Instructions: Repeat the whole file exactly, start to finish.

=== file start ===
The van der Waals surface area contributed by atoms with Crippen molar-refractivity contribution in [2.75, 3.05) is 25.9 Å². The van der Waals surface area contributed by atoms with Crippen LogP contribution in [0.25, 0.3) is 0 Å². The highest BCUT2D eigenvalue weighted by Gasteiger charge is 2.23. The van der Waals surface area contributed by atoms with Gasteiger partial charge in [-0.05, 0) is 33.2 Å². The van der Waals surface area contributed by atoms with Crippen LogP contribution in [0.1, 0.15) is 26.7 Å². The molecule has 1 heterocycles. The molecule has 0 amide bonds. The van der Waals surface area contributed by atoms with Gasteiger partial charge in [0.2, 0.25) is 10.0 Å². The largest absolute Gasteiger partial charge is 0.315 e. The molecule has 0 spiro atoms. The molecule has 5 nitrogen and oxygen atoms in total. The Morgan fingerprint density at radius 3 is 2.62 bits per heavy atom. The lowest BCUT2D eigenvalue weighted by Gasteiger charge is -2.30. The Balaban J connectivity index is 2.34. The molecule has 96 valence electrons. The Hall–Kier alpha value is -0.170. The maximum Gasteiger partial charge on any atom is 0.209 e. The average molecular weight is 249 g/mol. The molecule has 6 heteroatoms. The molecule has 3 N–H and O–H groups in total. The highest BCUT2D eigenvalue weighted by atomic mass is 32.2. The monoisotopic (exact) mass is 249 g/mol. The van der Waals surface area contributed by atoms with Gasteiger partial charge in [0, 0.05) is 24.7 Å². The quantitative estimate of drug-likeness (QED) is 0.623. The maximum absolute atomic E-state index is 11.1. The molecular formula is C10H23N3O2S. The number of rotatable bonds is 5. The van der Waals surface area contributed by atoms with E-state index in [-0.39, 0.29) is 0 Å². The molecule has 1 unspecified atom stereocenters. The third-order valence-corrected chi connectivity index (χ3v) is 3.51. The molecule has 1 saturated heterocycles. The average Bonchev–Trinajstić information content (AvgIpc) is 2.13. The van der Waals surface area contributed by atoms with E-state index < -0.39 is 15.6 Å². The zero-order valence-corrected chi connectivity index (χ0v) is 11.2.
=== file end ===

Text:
The van der Waals surface area contributed by atoms with Crippen molar-refractivity contribution in [2.75, 3.05) is 25.9 Å². The van der Waals surface area contributed by atoms with Crippen LogP contribution in [0.25, 0.3) is 0 Å². The highest BCUT2D eigenvalue weighted by Gasteiger charge is 2.23. The van der Waals surface area contributed by atoms with Gasteiger partial charge in [-0.05, 0) is 33.2 Å². The van der Waals surface area contributed by atoms with Crippen LogP contribution in [0.1, 0.15) is 26.7 Å². The molecule has 1 heterocycles. The molecule has 0 amide bonds. The van der Waals surface area contributed by atoms with Gasteiger partial charge in [0.2, 0.25) is 10.0 Å². The largest absolute Gasteiger partial charge is 0.315 e. The molecule has 0 spiro atoms. The molecule has 5 nitrogen and oxygen atoms in total. The Morgan fingerprint density at radius 3 is 2.62 bits per heavy atom. The lowest BCUT2D eigenvalue weighted by Gasteiger charge is -2.30. The Balaban J connectivity index is 2.34. The molecule has 96 valence electrons. The Hall–Kier alpha value is -0.170. The maximum Gasteiger partial charge on any atom is 0.209 e. The average molecular weight is 249 g/mol. The molecule has 6 heteroatoms. The molecule has 3 N–H and O–H groups in total. The highest BCUT2D eigenvalue weighted by atomic mass is 32.2. The monoisotopic (exact) mass is 249 g/mol. The van der Waals surface area contributed by atoms with Gasteiger partial charge in [0, 0.05) is 24.7 Å². The quantitative estimate of drug-likeness (QED) is 0.623. The maximum absolute atomic E-state index is 11.1. The molecular formula is C10H23N3O2S. The number of rotatable bonds is 5. The van der Waals surface area contributed by atoms with E-state index in [-0.39, 0.29) is 0 Å². The molecule has 1 unspecified atom stereocenters. The third-order valence-corrected chi connectivity index (χ3v) is 3.51. The molecule has 1 saturated heterocycles. The average Bonchev–Trinajstić information content (AvgIpc) is 2.13. The van der Waals surface area contributed by atoms with E-state index < -0.39 is 15.6 Å². The zero-order valence-corrected chi connectivity index (χ0v) is 11.2.